(d) keeping the deformation along the second direction.

2. The method of claim 1, wherein the carbon nanotube film is directly drawn from a carbon nanotube array.

3. The method of claim 1, wherein the carbon nanotube film further comprises a plurality of carbon nanotubes located between adjacent carbon nanotube strings and in contact with at least two adjacent carbon nanotube strings.

4. The method of claim 1, wherein two or more carbon nanotube films are stacked with each other to form a multi-layer structure.

5. The method of claim 1, wherein each of the two elastic supporters is selected from the group consisting of a spring, an elastic rubber, and an elastic band.

6. The method of claim 1, wherein the carbon nanotube film is directly attached on the two elastic supporters by inherent adhesive properties of the carbon nanotube film.

7. The method of claim 1, wherein the carbon nanotube film is attached on the two elastic supporters via an adhesive.

8. The method of claim 1, wherein the two parallel elastic supporters are elastically drawn along the second direction.

9. The method of claim 1, wherein the two parallel elastic supporters are drawn along the second direction at a velocity of less than 10 centimeters per second.

10. The method of claim 1, wherein the deformation of the carbon nanotube film along the second direction is less than about 300% of the original non-stretched size of the carbon nanotube film.

11. The method of claim 1, wherein the deformation of the carbon nanotube film along the second direction in a range from about 25% to about 150% of the original non-stretched size of the carbon nanotube film.

12. The method of claim 1, wherein the substrate is made of a material selected from the group consisting of glass, quartz, diamond, polymer, ceramic, metal, and silicon.

13. The method of claim 1, wherein in step (d), the deformation along the second direction is kept by melting and solidifying the substrate.

14. The method of claim 1, wherein in step (d), the deformation along the second direction is kept by sandwiching the carbon nanotube film between two substrates.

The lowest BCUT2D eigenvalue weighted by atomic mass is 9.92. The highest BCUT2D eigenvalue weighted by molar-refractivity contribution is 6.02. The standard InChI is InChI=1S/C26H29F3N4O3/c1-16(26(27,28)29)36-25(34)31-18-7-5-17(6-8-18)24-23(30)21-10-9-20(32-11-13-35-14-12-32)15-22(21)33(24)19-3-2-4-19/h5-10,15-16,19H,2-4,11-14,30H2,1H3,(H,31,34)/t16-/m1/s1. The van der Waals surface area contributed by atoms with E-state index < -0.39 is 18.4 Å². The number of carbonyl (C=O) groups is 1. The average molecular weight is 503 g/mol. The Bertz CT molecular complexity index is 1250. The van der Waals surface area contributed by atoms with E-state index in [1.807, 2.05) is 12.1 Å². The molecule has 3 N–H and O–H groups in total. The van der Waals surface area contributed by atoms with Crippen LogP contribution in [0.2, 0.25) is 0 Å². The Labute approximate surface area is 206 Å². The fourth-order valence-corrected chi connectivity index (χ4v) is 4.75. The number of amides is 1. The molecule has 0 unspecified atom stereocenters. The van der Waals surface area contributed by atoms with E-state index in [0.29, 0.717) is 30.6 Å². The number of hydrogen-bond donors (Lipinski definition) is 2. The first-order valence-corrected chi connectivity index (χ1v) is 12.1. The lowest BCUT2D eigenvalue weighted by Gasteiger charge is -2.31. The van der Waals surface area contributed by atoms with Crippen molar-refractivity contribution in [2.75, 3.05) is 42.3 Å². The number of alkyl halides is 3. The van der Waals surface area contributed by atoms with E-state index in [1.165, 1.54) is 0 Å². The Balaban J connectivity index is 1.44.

15. The method of claim 1, wherein in step (d), the deformation along the second direction is kept by fixing the carbon nanotube film on the substrate via an adhesive layer.

16. A method for laying carbon nanotube film, the method comprising:

(a) drawing a carbon nanotube film from a carbon nanotube array along a first direction;
(b) stretching the carbon nanotube film along a second direction substantially perpendicular with the first direction to obtain a stretched carbon nanotube film, wherein step (b) comprises the substeps of: (b1) attaching the carbon nanotube film on two elastic supporters parallel with and spaced from each other, and extending along the second direction, wherein a portion of the carbon nanotube film between the two elastic supporters is suspended after the carbon nanotube film is attached to the two elastic supporters; and (b2) stretching the two elastic supporters along the second direction; and
(c) fixing the stretched carbon nanotube film on a surface of a substrate.
Referenced Cited
U.S. Patent Documents
20080018012 January 24, 2008 Lemaire et al.
20090028779 January 29, 2009 Wang et al.
Foreign Patent Documents
I337172 February 2011 TW
WO 2007015710 February 2007 WO
WO2007119747 October 2007 WO
Patent History
Patent number: 8758540
Type: Grant
Filed: Oct 29, 2012
Date of Patent: Jun 24, 2014
Patent Publication Number: 20130062001
Assignees: Tsinghua University (Beijing), Hon Hai Precision Industry Co., Ltd. (New Taipei)
Inventors: Kai-Li Jiang (Beijing), Chen Feng (Beijing), Lin Xiao (Beijing), Zhuo Chen (Beijing), Liang Liu (Beijing), Shou-Shan Fan (Beijing), Qun-Qing Li (Beijing), Li Qian (Beijing), Yang Wei (Beijing)
Primary Examiner: Philip Tucker
Assistant Examiner: Alex Efta
Application Number: 13/662,704